He talks about the bait & switch method popularized by Taekwondo gyms in the 70s, and later introduced to MMA and BJJ by the infamous Lloyd Irvin:
What’s with the pricing, no schedule and the 30 days free, etc? Essentially, the Lloyd Irvin method (again- I’m one of the few people that has a more nuanced feeling towards Lloyd) the idea is to make an emotional sale. And that emotional sale begins on the phone. And to get someone on the phone, the best thing is to get them call you. And if they don’t know your prices or schedule or even your fucking location (some people would not even put their location), well, more people will call.
When they call, the emotional sale begins. “What benefits are you looking for?” “Oh, you want to have a six pack and have perfect hair?” “That’s great John, almost everyone here has a six pack and perfect hair, we can help you with that.” And like a fucking laser beam every interaction with that person is about how the gym can help that person get a six pack and perfect hair.
This is the initial hook. Getting the person interested in a future in which every dream they had about training is fulfilled. Then comes the actual sale:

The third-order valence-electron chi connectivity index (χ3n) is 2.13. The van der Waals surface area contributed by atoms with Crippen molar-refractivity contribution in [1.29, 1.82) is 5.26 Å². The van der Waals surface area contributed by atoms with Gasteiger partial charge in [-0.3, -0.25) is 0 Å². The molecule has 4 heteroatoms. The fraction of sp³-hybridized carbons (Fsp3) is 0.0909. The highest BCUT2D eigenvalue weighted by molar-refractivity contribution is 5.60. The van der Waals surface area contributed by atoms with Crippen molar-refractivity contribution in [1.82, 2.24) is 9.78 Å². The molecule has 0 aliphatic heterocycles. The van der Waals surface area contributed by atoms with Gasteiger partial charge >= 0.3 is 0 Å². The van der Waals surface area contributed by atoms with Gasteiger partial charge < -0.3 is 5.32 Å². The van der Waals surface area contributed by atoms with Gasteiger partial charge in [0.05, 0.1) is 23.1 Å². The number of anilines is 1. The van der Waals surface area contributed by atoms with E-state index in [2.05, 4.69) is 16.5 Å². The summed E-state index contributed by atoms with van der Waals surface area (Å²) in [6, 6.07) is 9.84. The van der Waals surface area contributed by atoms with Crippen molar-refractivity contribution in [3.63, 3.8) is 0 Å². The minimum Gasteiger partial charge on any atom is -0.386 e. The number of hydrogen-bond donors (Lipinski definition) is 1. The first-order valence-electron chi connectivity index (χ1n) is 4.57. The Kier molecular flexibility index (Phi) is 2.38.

So then they need to get them in. How do you get Johnny in so you can emotionally sell him a contract? “Johnny, do you know we have a 30 day free trial and you get a free t-shirt?” That shit works. Why, because it’s 30 free fucking days.
But is it really 30 free days? Sort of. Ok, not really. How does it work? They come in, and you emotional sell the hell out of them. Have them touch things, keep telling them about the six packs and hair. Give them their free private lesson. Can they try a class? Fuck no! Who knows what could happen in class. They could get hit by another new student, they could hate the teacher. But a private (i.e., learning two moves with a sales person and doing a bunch of pushups to get the emotions running) works great.
So, here’s the bait and switch. “Johnny, you can do the free 30 day trial, but if you do, you’ll have to pay $300 initiation fee at the end of the 30 days. You know you’ll love this, just sign up now and there will be no initiation fee?” “No?” “Well, don’t tell my boss, but I have a coupon for free gloves I can give you if you sign up.” “Still no?” “Johnny, we have a 60 day money back guarantee, you have nothing to lose.”
Brief intermission- how can they offer a 60 day money back guarantee? Because that has a catch too. You MUST attend two classes a week for the entire 60 days (your two assigned classes that is) or you can’t get your money back. And guess what, nobody makes it to every fucking class, nobody.